Words by Joey Drumz

Anyone familiar with competition as a concept would understand that history tends to favour those who come out on top. Darwinian Theory celebrates the strongest and most capable, while relegating those who remain behind to a regressive oblivion, never to be heard or seen from again. Grim as it may sound, it is often the truth but, fortunately, every theory has its anomalies and one such example has been, Rabie Ridge native, Shane Eagle.

Elimination from 2015’s THE HUSTLE as part of the final quartet proved to be the ideal “loss” and has since seen him snowball opportunity after opportunity into an impressive musical catalogue and amass a strong and loyal legion of fans in the process. The 2017 release of his debut offering, Yellow, saw him enjoy critical and commercial success bagging 2 million streams, a Gold plaque and a “Best Rap Album” SAMA for his efforts.

Fast-forward to present day and following a successful tour, the release of a YELLOWVERSE short film as well as some loose singles, Shane returns with the follow-up EP, NEVER GROW UP. 

Right out the gate, Shane opens by touching on familiar themes of love and existential uncertainty giving us a sense of where his head’s been since YELLOW. In a pensive opening monologue, he muses over his success, finding himself and how he’d define happiness at this point in his career, setting the kind of reflective and honest tone that has come to be a hallmark of his music. The lucid lo-fi instrumental on Homework As$Ignment is also a quick indicator of the foundation upon which the project sits with an easy-on-the-ear Jazz-Hop sound that carries throughout and allows him the opportunity to maintain a consistent mood and tell stories without the hindrance of background clutter.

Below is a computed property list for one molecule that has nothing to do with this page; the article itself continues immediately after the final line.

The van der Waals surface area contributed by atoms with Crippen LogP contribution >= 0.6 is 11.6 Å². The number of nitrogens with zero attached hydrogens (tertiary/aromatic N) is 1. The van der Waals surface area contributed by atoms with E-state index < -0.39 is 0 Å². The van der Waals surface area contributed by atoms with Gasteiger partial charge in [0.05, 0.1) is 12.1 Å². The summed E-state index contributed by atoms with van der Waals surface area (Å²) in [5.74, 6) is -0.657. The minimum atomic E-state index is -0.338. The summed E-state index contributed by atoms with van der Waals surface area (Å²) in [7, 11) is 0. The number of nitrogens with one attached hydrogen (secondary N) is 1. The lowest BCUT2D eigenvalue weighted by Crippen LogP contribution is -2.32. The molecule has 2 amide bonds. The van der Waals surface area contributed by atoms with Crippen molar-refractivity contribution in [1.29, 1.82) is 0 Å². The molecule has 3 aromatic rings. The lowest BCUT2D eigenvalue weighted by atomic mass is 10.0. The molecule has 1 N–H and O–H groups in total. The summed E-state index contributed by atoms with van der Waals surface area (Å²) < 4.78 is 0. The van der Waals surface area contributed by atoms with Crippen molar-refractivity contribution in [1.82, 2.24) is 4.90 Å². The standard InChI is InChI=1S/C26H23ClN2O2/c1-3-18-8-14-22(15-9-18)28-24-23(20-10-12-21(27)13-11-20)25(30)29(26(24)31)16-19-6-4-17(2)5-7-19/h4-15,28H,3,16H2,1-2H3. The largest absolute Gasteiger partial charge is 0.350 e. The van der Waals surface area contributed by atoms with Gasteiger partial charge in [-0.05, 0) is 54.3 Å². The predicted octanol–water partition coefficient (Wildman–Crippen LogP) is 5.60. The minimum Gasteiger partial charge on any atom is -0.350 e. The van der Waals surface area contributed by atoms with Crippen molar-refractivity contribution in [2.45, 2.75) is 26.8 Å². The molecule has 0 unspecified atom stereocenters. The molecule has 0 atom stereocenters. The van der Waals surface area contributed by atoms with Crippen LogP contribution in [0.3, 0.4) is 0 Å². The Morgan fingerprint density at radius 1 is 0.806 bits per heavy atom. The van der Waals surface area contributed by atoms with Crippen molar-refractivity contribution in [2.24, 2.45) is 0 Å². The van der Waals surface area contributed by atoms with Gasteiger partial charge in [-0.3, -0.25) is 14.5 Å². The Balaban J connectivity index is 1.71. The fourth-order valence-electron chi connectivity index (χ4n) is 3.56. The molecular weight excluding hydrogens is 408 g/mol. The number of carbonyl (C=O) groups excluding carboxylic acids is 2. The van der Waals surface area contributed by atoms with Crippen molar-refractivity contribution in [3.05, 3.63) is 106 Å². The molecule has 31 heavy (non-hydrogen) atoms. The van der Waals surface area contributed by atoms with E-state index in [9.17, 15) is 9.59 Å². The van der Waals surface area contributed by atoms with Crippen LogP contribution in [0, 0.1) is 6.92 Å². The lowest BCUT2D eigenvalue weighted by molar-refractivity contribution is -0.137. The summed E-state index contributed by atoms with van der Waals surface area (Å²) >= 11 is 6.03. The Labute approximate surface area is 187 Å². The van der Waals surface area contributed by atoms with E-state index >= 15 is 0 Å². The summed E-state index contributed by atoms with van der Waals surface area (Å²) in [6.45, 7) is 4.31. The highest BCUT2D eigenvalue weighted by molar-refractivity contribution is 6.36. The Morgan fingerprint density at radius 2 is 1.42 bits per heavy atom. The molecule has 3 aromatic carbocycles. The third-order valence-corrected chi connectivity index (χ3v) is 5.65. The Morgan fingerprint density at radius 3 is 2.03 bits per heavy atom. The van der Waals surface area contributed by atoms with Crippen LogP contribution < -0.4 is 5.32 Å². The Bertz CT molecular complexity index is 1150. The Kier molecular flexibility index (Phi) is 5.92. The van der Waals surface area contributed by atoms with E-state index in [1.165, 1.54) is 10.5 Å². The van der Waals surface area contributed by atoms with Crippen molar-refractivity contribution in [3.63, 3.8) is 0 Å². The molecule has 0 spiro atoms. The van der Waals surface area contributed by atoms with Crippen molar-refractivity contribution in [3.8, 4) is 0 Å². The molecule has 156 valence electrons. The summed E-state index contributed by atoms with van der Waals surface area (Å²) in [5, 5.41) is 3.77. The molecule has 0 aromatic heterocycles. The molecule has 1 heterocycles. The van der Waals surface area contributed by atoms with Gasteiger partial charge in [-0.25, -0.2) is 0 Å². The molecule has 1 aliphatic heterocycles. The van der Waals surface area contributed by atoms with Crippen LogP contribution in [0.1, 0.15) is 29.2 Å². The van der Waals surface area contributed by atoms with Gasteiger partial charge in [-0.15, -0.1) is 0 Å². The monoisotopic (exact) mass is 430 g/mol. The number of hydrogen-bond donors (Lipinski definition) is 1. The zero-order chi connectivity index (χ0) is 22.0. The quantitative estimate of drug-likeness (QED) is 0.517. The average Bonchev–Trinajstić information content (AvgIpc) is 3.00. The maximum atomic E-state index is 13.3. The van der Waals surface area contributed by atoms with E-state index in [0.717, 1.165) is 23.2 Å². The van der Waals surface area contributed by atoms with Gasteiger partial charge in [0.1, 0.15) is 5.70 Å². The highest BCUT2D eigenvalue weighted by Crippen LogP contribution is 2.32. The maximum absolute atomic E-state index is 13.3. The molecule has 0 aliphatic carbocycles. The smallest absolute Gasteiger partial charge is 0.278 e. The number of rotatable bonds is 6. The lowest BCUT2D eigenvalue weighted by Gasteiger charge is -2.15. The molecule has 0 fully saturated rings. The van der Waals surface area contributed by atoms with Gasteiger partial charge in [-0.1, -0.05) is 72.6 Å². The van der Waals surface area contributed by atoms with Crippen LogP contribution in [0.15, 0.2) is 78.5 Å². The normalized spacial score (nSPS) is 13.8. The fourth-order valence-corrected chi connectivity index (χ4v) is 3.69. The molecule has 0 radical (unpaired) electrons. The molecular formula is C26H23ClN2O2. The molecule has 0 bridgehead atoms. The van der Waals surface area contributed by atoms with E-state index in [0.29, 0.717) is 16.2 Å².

Shane’s iconoclastic approach to the music industry has formed the blueprint to his success and on Ap3x he delivers a short, but scathing, attack on fellow music peers who’ve looked to trace his methods. The lively record stands out for its infectious hook and cheeky lyrics but ends way too soon for you to fully immerse yourself in it. Although this leaves you with the faintest hint of disappointment, it doesn’t really take much else away from an otherwise impressive and anthemic tune.

Chocolate Milk and Ronnie Hughes offer the most intimate look into Shane’s life with both helping the project’s nostalgic theme carry weight. Whether by coincidence or design, Shane uses each track to individually detail the memories he has of his parents growing up and the disparity between each from the perspective of a kid who grew up biracial and exposed to two different worlds in his lifetime. He spends most of the former taking an introspective look at how quickly he’s achieved his success while reassuring a mother who’s always been in his corner. While on the latter, we’re given a brief idea of the complicated nature of his relationship with his Irish father. Although not overly elaborating on the personal details of each, his fans are given the kind of access that might be a doorway to more extensive stories in the future. 

The tail-end of the project is a cocktail of somber emotion with Shane lamenting over everything from the importance of his music, religion to the fragility of life. He does, however, salvage his own slice of happiness on the endearing Ride Dolo-What You Wanna Be as he details the some of the best moments between himself and his longtime girl.

Overall, NEVER GROW UP sees Shane again challenge himself both sonically and lyrically through experimental instrumentation and intense lyrics, offering both high replay value as well as some insight into what the future holds for the young Johannesburg recluse.